If you have received $1000 to pay for accommodation, and you need to pay for 3 double rooms at $35 USD per night and 2 single rooms at $25 USD per night, for 7 nights total, how much money will you have left over?*
You’d be $85 short.
You are beginning a trip and have not yet met your group. Due to an unexpected natural disaster, you have just learned that the itinerary will have to change with an added cost of $300 per client. How would you prepare your opening remarks? How would you expect the group to react, and how could you participate in resolving the situation in order to have a successful trip?*
Again, clear communication about the realities of the situation. Keep things upbeat, direct, and honest about exactly what is happening. I’d expect the group to react negatively to a price increase in general, but understanding of the situation given the clear communication, and I’d expect to resolve the situation by working with the guests to makeup for the difference and/or provide reasonable accommodation otherwise.
You and your group have just arrived into town during a major street festival. You have to weave your group through cobblestone streets filled with exploding firecrackers, water balloons and inebriated locals dancing away. Upon arriving at the hotel, you discover a passenger is missing. It is a concern as she has had little travel experience, is 50 years old and does not speak the local language. If she has held on to the detailed trip itinerary that you gave out at the beginning of the tour, she will know the name and the phone number of the hotel. What do you do?*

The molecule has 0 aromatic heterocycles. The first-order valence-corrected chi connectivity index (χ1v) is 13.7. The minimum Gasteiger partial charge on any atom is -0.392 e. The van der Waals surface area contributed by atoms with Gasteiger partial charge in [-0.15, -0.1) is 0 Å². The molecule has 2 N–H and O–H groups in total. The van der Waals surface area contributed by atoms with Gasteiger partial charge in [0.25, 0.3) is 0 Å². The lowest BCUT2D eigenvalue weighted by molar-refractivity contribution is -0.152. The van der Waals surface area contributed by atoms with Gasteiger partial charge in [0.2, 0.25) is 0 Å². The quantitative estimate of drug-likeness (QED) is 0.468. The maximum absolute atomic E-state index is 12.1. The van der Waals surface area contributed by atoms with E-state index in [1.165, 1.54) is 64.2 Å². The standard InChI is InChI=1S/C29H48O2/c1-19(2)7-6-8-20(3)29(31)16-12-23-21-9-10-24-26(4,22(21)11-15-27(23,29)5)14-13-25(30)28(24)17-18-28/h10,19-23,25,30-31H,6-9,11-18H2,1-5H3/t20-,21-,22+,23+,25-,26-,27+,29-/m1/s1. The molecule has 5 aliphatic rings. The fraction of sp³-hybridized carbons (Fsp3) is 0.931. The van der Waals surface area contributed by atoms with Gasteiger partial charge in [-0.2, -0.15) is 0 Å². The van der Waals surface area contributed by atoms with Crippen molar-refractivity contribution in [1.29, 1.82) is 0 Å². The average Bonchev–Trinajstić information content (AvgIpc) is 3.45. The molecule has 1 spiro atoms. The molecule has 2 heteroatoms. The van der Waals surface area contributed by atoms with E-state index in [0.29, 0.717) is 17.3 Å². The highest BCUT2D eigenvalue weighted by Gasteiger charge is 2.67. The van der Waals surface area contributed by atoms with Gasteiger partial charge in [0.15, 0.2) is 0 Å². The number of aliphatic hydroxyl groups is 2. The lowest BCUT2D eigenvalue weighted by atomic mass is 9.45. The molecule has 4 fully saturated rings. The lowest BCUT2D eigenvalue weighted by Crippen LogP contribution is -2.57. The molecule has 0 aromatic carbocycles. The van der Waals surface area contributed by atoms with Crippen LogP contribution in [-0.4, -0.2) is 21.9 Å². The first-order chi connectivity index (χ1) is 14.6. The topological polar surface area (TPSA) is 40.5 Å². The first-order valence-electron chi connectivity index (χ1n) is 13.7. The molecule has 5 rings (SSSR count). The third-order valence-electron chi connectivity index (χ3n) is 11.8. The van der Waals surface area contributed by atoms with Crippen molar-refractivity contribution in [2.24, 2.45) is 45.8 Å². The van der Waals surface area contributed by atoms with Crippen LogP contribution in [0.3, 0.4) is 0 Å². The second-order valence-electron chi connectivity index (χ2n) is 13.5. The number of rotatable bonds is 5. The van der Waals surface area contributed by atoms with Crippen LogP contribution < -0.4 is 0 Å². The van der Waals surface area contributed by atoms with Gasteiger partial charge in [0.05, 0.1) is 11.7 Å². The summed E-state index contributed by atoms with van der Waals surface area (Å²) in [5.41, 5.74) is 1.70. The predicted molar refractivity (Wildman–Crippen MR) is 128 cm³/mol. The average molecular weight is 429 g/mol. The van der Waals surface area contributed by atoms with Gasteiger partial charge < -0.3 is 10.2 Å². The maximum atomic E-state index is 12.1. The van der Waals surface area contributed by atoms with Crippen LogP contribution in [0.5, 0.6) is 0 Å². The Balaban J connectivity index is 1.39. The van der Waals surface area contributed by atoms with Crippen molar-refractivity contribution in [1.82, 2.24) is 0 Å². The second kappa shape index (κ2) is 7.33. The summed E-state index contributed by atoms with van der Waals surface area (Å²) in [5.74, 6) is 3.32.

I’d first ensure the safety of the remaining group, and make sure they’re in a safe, collected situation can be made comfortable while the other group member is found. If I had adequate human and communication resources, I’d establish a search plan and make sure she would be found, while keeping the rest of the group in communication, and aware of the plan, backup plan, etc. I’d also be sure to stay in communication with the home base, as per procedure.
Describe a time, perhaps linked to a challenging task or assignment, when things were difficult and you were working under pressure.*
While ski mountaineering in the Northern Tetons, a member of our group got sick and frustrated living in a snow cave, and decided to desert the group. We resolved the situation by communicating clearly, and providing him the support he needed to ensure his safety.
Describe a recent experience of working with other people. What did you contribute and what was the outcome?*
At the Amundsen-Scott South Pole Station, Antarctica, I worked hand in hand with 150 other people on the station to successfully support the science and building operations of the National Science Foundation.
Give an example of a situation where you solved a problem in a creative way.*
While trekking in northern Myanmar, I was held and questioned by a number of members of the rebel militia. We resolved the problem by sitting down for a beer and discussing everything, coming to terms, and all having a good time in the end.
Describe how you handled a situation where you had to initiate and complete a task in the face of resistance from others.*
During a Mass Casualty Incident drill at the South Pole, I had to work with a large team of emergency responders to successfully stabilize, transport, and treat a group of sick, unruly patients.
This is awesome, thank you